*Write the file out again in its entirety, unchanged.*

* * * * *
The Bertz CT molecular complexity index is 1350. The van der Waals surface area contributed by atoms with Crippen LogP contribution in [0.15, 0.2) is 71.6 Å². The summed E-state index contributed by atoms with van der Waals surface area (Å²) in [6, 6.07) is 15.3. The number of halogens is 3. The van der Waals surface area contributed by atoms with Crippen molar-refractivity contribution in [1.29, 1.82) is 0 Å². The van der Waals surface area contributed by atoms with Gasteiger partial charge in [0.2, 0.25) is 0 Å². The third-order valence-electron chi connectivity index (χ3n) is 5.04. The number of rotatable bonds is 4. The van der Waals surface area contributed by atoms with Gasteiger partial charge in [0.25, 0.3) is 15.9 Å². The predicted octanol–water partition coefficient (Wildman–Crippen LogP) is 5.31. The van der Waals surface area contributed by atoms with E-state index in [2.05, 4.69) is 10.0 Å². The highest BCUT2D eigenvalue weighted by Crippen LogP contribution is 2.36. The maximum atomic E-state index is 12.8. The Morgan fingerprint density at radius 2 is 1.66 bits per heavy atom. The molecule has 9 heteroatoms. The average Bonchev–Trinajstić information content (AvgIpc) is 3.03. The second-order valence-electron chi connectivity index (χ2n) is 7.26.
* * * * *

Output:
The Bertz CT molecular complexity index is 1350. The van der Waals surface area contributed by atoms with Crippen LogP contribution in [0.15, 0.2) is 71.6 Å². The summed E-state index contributed by atoms with van der Waals surface area (Å²) in [6, 6.07) is 15.3. The number of halogens is 3. The van der Waals surface area contributed by atoms with Crippen molar-refractivity contribution in [1.29, 1.82) is 0 Å². The van der Waals surface area contributed by atoms with Gasteiger partial charge in [0.2, 0.25) is 0 Å². The third-order valence-electron chi connectivity index (χ3n) is 5.04. The number of rotatable bonds is 4. The van der Waals surface area contributed by atoms with Gasteiger partial charge in [0.25, 0.3) is 15.9 Å². The predicted octanol–water partition coefficient (Wildman–Crippen LogP) is 5.31. The van der Waals surface area contributed by atoms with E-state index in [2.05, 4.69) is 10.0 Å². The highest BCUT2D eigenvalue weighted by Crippen LogP contribution is 2.36. The maximum atomic E-state index is 12.8. The Morgan fingerprint density at radius 2 is 1.66 bits per heavy atom. The molecule has 9 heteroatoms. The average Bonchev–Trinajstić information content (AvgIpc) is 3.03. The second-order valence-electron chi connectivity index (χ2n) is 7.26.